This practice runs across Indian service providers, from insurance agents to carpenters.
This is not a column about insurance. Even though it could be. And possibly should be. Since insurance companies and their agents desperately need a stringent code of ethics. Or a separate manual. With rigorous physical training thrown in. A sort of boot camp in manners.
This column piggybacks on their torture trail to illustrate another great Indian habit, called passing the buck. It all starts rather innocuously. Invariably with a simple phone call. The context is always the same: your policy renewal is due, can we help you with this process. You like that. You really like that someone else is keeping track of your needs and taking the time to follow up. There are so many times I have wished that a system of reminders existed across the board. From my dentist reminding me that six months are up to my hair colourist telling me my greys are out of control. But this wonderful habit is offset by what happens next. A multi-pronged attack conducted over constant phone calls by anyone in the company who can access your number. Soon, you try and change your number but the telecom companies are part of this conspiracy, so to no avail. After four months of the most ridiculous conversations and slanging matches about policy choices, an email finally arrives. You think this is the end and you write back selecting one. Predicting the end of bad days.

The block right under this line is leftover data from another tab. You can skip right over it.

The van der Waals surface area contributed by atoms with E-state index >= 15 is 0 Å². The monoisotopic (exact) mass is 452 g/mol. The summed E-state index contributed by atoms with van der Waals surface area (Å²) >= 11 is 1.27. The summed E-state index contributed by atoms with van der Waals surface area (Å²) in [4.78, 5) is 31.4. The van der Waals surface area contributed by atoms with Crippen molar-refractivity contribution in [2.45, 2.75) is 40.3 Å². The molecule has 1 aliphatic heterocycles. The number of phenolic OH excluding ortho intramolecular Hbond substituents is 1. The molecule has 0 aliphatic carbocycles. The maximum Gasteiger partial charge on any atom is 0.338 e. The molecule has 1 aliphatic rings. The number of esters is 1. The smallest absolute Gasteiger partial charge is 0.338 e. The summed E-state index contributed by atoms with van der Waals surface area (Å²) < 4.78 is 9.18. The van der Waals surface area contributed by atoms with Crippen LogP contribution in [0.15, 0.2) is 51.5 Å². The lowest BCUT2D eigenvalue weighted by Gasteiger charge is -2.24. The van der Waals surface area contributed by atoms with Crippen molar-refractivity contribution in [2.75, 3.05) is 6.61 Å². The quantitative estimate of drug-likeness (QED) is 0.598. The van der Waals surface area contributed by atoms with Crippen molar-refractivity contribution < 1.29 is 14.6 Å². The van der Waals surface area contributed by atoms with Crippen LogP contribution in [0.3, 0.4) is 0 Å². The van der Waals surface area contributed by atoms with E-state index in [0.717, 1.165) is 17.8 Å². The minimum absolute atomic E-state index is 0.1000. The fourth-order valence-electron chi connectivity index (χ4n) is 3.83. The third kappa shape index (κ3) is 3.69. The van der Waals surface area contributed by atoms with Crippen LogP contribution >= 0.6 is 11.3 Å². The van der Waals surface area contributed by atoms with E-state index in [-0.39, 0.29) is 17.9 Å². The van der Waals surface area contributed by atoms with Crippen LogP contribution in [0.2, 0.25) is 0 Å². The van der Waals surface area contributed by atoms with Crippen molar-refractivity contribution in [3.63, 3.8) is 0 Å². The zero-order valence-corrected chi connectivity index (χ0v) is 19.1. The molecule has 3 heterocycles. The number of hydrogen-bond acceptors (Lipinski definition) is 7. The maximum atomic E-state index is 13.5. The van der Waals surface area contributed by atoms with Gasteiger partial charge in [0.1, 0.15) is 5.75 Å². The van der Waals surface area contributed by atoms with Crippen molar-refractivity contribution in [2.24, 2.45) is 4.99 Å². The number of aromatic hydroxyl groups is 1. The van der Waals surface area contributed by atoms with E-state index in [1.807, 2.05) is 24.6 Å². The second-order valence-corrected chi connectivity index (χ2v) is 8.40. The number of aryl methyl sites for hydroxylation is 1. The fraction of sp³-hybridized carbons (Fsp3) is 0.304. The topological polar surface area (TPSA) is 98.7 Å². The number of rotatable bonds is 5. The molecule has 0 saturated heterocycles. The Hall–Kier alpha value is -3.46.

Instead, that’s when they amp up the attack. Fresh troops are sent in. The phone calls quadruple. The timings are varied to catch you at your most vulnerable. And that’s when the blame game starts. “Madam, why aren’t you telling us where we can collect the cheque?” “Madam, why aren’t you choosing the policy we want to give you?” “Madam, why aren’t you taking our calls at 10pm — we are only doing our job.” You remind yourself over and over again, they are doing your work. You cut the cheque and hope the matter ends there. It still doesn’t. My insurance agent came up with an entirely new plan that hadn’t been communicated to me and told my driver it was this or nothing. When I called to question the high-handedness of the approach, they blamed my driver. Once again, I was told, “But we told him!” Arguing that it was